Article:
Hoffa as much as told his convention backers to mind their Ps and Qs, so as not to give the government a reason to refuse his bid to get the union and its bureaucracy from under the government’s thumb. Perhaps his appearances at progressive functions have, in part at least, the same aim. That is, to win liberal support for “getting the feds out of the Teamsters Union.” If so, Hoffa made a wrong turn, but not a decisive blunder, when he threw the union’s support to the oil companies and President Bush, who want to open up more of Alaska’s territory to drillers’ rigs and oil pipelines, no matter the inevitable horrendous environmental consequences. As has been noted elsewhere, the Teamsters-Turtles alliance seems to be failing.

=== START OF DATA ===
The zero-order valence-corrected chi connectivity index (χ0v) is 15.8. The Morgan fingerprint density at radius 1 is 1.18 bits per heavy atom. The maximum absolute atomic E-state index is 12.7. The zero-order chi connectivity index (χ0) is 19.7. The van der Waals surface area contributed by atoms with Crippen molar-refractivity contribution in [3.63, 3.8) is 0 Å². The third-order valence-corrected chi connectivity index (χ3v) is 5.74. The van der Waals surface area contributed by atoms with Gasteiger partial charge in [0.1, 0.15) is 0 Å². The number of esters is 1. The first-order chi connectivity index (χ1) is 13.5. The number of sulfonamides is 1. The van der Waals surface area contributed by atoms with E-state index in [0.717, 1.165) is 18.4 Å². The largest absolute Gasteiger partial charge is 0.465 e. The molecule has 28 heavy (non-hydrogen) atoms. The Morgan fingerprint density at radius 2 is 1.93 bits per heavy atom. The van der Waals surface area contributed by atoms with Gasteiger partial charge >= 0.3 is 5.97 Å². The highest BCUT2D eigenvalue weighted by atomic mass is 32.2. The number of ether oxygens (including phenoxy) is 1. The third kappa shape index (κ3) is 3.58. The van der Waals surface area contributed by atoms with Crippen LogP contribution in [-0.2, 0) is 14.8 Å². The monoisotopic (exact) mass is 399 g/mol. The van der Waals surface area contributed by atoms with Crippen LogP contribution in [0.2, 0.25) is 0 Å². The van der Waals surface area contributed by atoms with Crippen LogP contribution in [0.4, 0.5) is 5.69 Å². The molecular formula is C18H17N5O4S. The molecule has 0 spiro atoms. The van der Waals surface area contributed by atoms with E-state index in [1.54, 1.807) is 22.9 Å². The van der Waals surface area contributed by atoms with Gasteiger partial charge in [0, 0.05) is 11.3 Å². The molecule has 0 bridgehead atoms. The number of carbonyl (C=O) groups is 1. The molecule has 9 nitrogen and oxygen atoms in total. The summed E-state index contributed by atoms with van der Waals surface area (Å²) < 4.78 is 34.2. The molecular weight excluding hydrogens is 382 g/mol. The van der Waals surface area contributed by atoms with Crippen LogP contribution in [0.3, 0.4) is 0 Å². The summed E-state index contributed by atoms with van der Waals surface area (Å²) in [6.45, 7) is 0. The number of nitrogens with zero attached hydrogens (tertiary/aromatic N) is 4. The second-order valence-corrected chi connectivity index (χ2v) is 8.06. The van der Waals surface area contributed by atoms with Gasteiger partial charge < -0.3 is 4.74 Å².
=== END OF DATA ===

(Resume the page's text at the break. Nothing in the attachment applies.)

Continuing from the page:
Hoffa presented several constitutional amendments that he called a Democracy Package. They were all adopted, so now the union (not just the government) requires rank and file elections for both international union officers and convention delegates from the local unions. However, the Hoffa-led delegates voted down amendments from the Leedham delegation to provide for elected shop stewards in all local unions, allow all local unions to elect business agents (a local autonomy issue), eliminate multiple salaries, and provide for an impartial election officer for international union elections. However, the Hoffa delegates did pass a Hoffa amendment that allows the union's top officers to change the present election rules. For example, they could increase the number of delegates required to be nominated. The present requirement is 5 percent. By doubling or tripling the requirement they could keep a future Ron Carey off the ballot.